Population involves the counting of a group in a place. To count is to know. To know is to intervene. Knowing and intervening are complicated practices. Assigning groups to places is complicated as well. This set of essays, that examine how scientists make Latin American groups into “objects of inquiry and intervention” (Suárez-Díaz 2017a [this volume]) allows for a fundamental examination of how practicing population can involve seemingly disparate accounts of the relationship of groups to places. North American scientists tend to constitute the populations described in these papers as biologically essential groups located in timeless landscapes or as malleably cultural groups within national territories, while Latin American scientists tend to constitute populations through the examination of groups formed in relation to land.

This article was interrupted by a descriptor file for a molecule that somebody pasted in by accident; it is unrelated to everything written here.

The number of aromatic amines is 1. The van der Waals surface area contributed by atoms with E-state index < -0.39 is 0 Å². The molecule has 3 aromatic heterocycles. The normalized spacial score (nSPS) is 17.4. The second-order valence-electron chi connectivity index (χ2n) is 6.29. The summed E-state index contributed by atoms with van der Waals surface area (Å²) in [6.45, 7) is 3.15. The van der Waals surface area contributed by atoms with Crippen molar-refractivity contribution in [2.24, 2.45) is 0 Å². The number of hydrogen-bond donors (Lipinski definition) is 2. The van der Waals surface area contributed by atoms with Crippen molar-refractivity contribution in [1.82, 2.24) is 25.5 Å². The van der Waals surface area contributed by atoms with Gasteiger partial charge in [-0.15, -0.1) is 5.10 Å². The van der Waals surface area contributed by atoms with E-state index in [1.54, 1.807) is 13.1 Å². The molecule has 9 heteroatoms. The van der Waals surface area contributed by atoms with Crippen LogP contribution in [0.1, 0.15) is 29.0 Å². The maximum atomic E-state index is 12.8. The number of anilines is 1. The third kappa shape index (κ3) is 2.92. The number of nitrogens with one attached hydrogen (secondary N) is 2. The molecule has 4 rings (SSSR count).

Debating the nature or culture of groups of people is a relatively...

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